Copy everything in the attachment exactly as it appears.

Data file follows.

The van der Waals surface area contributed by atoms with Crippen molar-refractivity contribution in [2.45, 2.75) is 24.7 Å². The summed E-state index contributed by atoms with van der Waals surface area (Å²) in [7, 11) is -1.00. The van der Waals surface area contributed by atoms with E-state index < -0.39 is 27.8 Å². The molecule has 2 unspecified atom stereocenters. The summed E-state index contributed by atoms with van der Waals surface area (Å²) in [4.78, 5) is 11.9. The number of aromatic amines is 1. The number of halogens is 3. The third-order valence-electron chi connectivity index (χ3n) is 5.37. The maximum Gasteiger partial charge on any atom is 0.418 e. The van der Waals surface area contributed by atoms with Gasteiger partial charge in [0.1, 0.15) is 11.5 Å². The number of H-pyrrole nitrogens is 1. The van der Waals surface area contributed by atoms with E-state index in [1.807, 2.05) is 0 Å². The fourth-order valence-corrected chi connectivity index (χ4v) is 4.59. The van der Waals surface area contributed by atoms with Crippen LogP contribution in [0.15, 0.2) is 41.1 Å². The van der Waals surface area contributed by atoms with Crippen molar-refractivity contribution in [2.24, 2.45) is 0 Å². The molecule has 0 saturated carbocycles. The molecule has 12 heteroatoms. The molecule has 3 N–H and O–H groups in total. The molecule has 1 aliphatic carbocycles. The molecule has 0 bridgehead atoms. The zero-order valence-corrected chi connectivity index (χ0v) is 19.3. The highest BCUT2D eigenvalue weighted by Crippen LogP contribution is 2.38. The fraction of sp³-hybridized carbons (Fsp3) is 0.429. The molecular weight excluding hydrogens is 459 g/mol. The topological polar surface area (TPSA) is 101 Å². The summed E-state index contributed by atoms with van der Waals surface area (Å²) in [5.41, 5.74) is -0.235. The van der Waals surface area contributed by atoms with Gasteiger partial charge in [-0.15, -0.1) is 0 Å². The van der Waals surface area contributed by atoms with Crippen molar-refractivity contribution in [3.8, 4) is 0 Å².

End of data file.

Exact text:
The van der Waals surface area contributed by atoms with Crippen molar-refractivity contribution in [2.45, 2.75) is 24.7 Å². The summed E-state index contributed by atoms with van der Waals surface area (Å²) in [7, 11) is -1.00. The van der Waals surface area contributed by atoms with E-state index < -0.39 is 27.8 Å². The molecule has 2 unspecified atom stereocenters. The summed E-state index contributed by atoms with van der Waals surface area (Å²) in [4.78, 5) is 11.9. The number of aromatic amines is 1. The number of halogens is 3. The third-order valence-electron chi connectivity index (χ3n) is 5.37. The maximum Gasteiger partial charge on any atom is 0.418 e. The van der Waals surface area contributed by atoms with Gasteiger partial charge in [0.1, 0.15) is 11.5 Å². The number of H-pyrrole nitrogens is 1. The van der Waals surface area contributed by atoms with E-state index in [1.807, 2.05) is 0 Å². The fourth-order valence-corrected chi connectivity index (χ4v) is 4.59. The van der Waals surface area contributed by atoms with Crippen LogP contribution in [0.15, 0.2) is 41.1 Å². The van der Waals surface area contributed by atoms with Crippen molar-refractivity contribution in [2.24, 2.45) is 0 Å². The molecule has 0 saturated carbocycles. The molecule has 12 heteroatoms. The molecule has 3 N–H and O–H groups in total. The molecule has 1 aliphatic carbocycles. The molecule has 0 bridgehead atoms. The zero-order valence-corrected chi connectivity index (χ0v) is 19.3. The highest BCUT2D eigenvalue weighted by Crippen LogP contribution is 2.38. The fraction of sp³-hybridized carbons (Fsp3) is 0.429. The molecular weight excluding hydrogens is 459 g/mol. The topological polar surface area (TPSA) is 101 Å². The summed E-state index contributed by atoms with van der Waals surface area (Å²) in [5.41, 5.74) is -0.235. The van der Waals surface area contributed by atoms with Gasteiger partial charge in [-0.15, -0.1) is 0 Å². The van der Waals surface area contributed by atoms with Crippen molar-refractivity contribution in [3.8, 4) is 0 Å².